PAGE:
Man Arrested by U.S. Marshals For Outstanding Student Loan of $1,500

6227036996_77501c3a14_bA man was arrested recently in his Houston home by U.S. Marshalls for failure to completely pay the government for a small amount owed on a student loan.  Most student loans are backed by the U.S. government so when you don’t pay them you apparently now get to see the U.S. Marshalls at your door with guns drawn.  You don’t need to owe the U.S. government very much.  The man in question only owed $1500.

Paul Aker of Houston came outside slowly with his hands up and he was arrested by the marshals who had surrounded his home.  He said he did not have any idea why he was being arrested until he was in the car on his way to jail where the marshals revealed that he had an outstanding student loan debt.

Mr. Aker had actually paid off two student loans in the past and he believed he did not owe any more to the government.  The arresting agents asked him if he was in the habit of stealing from the U.S. government.

The U.S. Marshalls did release a statement explaining that it is their duty to serve federal process and to make arrests and they had apparently contacted Mr. Akers by phone to get him to appear in court and he refused.  It would have been a good idea for him to go to court before this unfortunate incident because he was forced to pay the government back for the cost of his arrest ($1258.60) in addition to the delinquent loan with interest.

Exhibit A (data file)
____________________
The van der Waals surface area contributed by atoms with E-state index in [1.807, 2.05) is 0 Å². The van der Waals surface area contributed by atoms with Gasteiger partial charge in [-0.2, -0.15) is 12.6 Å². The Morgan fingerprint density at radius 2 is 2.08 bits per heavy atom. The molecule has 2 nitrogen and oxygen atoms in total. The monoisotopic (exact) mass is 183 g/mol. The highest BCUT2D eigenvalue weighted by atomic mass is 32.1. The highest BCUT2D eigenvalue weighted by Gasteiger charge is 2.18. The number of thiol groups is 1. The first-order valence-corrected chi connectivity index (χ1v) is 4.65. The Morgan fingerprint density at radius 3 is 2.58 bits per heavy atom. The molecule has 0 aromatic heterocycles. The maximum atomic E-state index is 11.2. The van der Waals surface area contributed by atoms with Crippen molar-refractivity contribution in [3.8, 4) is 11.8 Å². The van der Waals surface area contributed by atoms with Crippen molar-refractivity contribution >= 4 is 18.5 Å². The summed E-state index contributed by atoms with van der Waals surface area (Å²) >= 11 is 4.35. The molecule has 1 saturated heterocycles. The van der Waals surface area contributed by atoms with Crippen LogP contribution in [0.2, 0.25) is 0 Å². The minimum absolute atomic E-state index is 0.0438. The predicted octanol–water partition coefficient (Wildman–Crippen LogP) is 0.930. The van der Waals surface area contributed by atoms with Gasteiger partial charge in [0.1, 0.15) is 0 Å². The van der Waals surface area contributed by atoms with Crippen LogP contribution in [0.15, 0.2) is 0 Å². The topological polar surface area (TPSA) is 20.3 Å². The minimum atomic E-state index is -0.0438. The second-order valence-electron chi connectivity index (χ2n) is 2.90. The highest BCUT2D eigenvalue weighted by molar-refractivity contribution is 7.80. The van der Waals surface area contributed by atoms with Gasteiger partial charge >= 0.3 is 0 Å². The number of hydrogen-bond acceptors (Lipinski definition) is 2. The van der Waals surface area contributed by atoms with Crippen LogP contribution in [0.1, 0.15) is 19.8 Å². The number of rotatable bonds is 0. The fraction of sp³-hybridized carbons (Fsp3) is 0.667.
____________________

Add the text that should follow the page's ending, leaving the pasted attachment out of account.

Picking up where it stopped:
They did “allow” him to pay off the debt in $200 monthly installments but I would ask what happens if he stops paying the monthly amount?  Do more armed agents show up at his door and arrest him again?  Most of my clients can’t afford such monthly installments and therefore they don’t continue to pay them.  Indeed in chapter 13 bankruptcies most debtors fall out of their chapter 13 plans for failure to pay.

I have written in the past about people being arrested and sent to debtor’s prison for unpaid debts but that is rare in America and it is not done at all in most states.  Debtor’s prisons were supposed to be completely outlawed in the 1800s.  The federal government appears to be the worst creditor of all to owe as their full military and police power can be turned against a person for some small student loan as we see here.  For many years similar heavy handed tactics have been reported to have been used by the IRS for unpaid back taxes.  With a private non-student debt you would not see anything like this.

Unfortunately there is not much bankruptcy can do for people with student loan debts.  Currently student loans cannot be discharged in bankruptcy (unless there is “extreme hardship”) though we attorneys are hoping that someday that law will be changed to allow people to escape these debts if they cannot pay them.  In America there is something like $1.2 trillion owed in student debts and no politician has yet done anything about it.

In the mean time I think it is a good idea to avoid these student loans wherever possible.  They last forever, they cannot be discharged in bankruptcy, and someday a tragedy could occur when an overzealous marshal pulls a trigger and possibly ends a person’s life for a few delinquent student loan dollars.

For those that already have the loans I would suggest you stay in continual contact with some representative of the government to work out whatever deal you can with them just like you would with the IRS.  If you do not you might have the misfortune of seeing armed federal agents surrounding your house who will place you under arrest and make you appear before a federal judge.  Let’s hope that someday the law will be changed and student loans will become dischargeable in bankruptcy even if the student debt has to be 10 or 20 years old before it is eligible for discharge.